Virginia Hams Guide Rescue Crew

by Hugh Muir
The Free Lance Star – Fredericksburg.com

Alert action by two ham radio operators recently helped bring speedy assistance to the scene of a recent two-car collision near northern Stafford County.

During a heavy rainstorm on July 27, KG4UCM was driving south on State Route 612 in Fauquier County along the western edge of Quantico Marine Corps Base. “I took that route,” he said, “because, in that weather, I thought it would be safer and easier than I-95.”

At 6:30 p.m. he came upon two cars that had plunged into the southbound ditch. They had collided head-on minutes earlier. Other vehicles had stopped. Debris was in the road and people were running back and forth.

KG4UCM is Siegfried Gates, a North Stafford resident who is also a ham radio operator. “I pulled over and asked a guy if a first-aid kit was needed. He said ‘yes’ and I got my kit from the car and began to treat one of the victims.”

Gates asked if anyone had called 911 and he was told there was no cell signal in the area. Gates had a 2-meter radio in his car. He turned it on and sent out a 911 call. Almost immediately, a voice came back. It was N2CLB.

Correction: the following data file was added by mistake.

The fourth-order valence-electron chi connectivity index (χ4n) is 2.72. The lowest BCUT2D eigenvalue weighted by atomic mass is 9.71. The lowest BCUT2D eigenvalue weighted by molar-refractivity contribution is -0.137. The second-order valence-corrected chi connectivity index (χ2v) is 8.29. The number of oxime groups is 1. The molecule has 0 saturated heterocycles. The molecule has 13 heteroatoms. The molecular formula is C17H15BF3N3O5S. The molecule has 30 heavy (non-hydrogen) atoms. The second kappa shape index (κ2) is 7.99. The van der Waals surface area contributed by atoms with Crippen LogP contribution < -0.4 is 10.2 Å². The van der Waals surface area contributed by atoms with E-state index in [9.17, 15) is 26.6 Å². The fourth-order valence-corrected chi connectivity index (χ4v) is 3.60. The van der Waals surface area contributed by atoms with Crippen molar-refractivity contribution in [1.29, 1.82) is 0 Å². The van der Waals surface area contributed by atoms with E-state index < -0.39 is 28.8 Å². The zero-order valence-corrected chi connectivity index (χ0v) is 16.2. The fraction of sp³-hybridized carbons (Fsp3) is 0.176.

N2CLB is Camden Bullock. He was driving south on Interstate 95 to his home in Fredericksburg from his job in Woodbridge. He was about 10 miles in a straight line from the accident. As usual, he was monitoring messages on his short-wave radio.

“Suddenly I heard Gates break in with emergency traffic,” Bullock recalled. “He had just come upon a two-car, head-on accident with one victim trapped. He said he had no cell phone coverage.”

Bullock turned on his mic and called “N2CLB break,” which asked other amateur operators to keep off that frequency so that Bullock could stay in contact with Gates. At the same time, he called 911 on his cell phone; the call was routed to the Prince William County dispatcher. “Knowing the area, since I am an [emergency medical technician], I asked to be transferred to Stafford County’s dispatcher because they were closer to the scene.”

From Gates to Bullock to the Stafford dispatcher and back again, information flowed concerning the location of the accident and the medical condition of the one seriously injured victim. “After a short time, KG4UCM radioed me that the patient was declining and that I needed to contact 911 again,” Gates said. There had been a mix-up over the route number. Another ham operator, who had been listening and who knew the area, cut in to clarify the accident location. Within minutes the Stafford emergency unit arrived and the victim was taken to Mary Washington Hospital.

N4SJX is T.J. Pittman of Spotsylvania County. He is secretary of the Stafford Amateur Radio Association. “This story brings great credit to two of our operators,” Pittman said afterward, “and also to the police dispatchers and the medical teams who responded to the aid of our citizens during this time of need.”